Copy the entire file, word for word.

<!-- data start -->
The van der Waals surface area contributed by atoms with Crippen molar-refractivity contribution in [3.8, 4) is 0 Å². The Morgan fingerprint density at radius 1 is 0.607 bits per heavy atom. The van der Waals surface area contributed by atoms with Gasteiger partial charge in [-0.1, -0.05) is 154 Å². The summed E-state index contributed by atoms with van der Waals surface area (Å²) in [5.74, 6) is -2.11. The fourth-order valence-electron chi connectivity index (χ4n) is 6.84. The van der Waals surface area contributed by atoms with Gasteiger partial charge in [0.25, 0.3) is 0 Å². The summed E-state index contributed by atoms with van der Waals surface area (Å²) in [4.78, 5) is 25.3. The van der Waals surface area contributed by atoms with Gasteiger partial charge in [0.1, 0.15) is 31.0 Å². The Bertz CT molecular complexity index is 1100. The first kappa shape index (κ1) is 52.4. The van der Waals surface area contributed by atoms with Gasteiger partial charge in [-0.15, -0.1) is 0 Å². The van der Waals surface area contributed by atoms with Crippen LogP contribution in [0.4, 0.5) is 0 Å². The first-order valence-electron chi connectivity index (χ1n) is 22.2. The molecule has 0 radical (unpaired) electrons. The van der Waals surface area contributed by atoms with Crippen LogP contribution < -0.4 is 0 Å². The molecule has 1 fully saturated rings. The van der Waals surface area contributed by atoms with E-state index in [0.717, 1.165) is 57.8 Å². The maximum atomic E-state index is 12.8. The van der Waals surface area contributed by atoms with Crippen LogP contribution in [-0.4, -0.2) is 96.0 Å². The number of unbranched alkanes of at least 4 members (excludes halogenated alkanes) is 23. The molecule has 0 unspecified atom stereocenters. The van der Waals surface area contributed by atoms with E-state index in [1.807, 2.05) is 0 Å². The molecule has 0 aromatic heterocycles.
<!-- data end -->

The van der Waals surface area contributed by atoms with Crippen molar-refractivity contribution in [3.8, 4) is 0 Å². The Morgan fingerprint density at radius 1 is 0.607 bits per heavy atom. The van der Waals surface area contributed by atoms with Gasteiger partial charge in [-0.1, -0.05) is 154 Å². The summed E-state index contributed by atoms with van der Waals surface area (Å²) in [5.74, 6) is -2.11. The fourth-order valence-electron chi connectivity index (χ4n) is 6.84. The van der Waals surface area contributed by atoms with Gasteiger partial charge in [0.25, 0.3) is 0 Å². The summed E-state index contributed by atoms with van der Waals surface area (Å²) in [4.78, 5) is 25.3. The van der Waals surface area contributed by atoms with Gasteiger partial charge in [0.1, 0.15) is 31.0 Å². The Bertz CT molecular complexity index is 1100. The first kappa shape index (κ1) is 52.4. The van der Waals surface area contributed by atoms with Gasteiger partial charge in [-0.15, -0.1) is 0 Å². The van der Waals surface area contributed by atoms with Crippen LogP contribution in [0.4, 0.5) is 0 Å². The first-order valence-electron chi connectivity index (χ1n) is 22.2. The molecule has 0 radical (unpaired) electrons. The van der Waals surface area contributed by atoms with Crippen LogP contribution < -0.4 is 0 Å². The molecule has 1 fully saturated rings. The van der Waals surface area contributed by atoms with E-state index in [0.717, 1.165) is 57.8 Å². The maximum atomic E-state index is 12.8. The van der Waals surface area contributed by atoms with Crippen LogP contribution in [-0.4, -0.2) is 96.0 Å². The number of unbranched alkanes of at least 4 members (excludes halogenated alkanes) is 23. The molecule has 0 unspecified atom stereocenters. The van der Waals surface area contributed by atoms with E-state index in [1.807, 2.05) is 0 Å². The molecule has 0 aromatic heterocycles.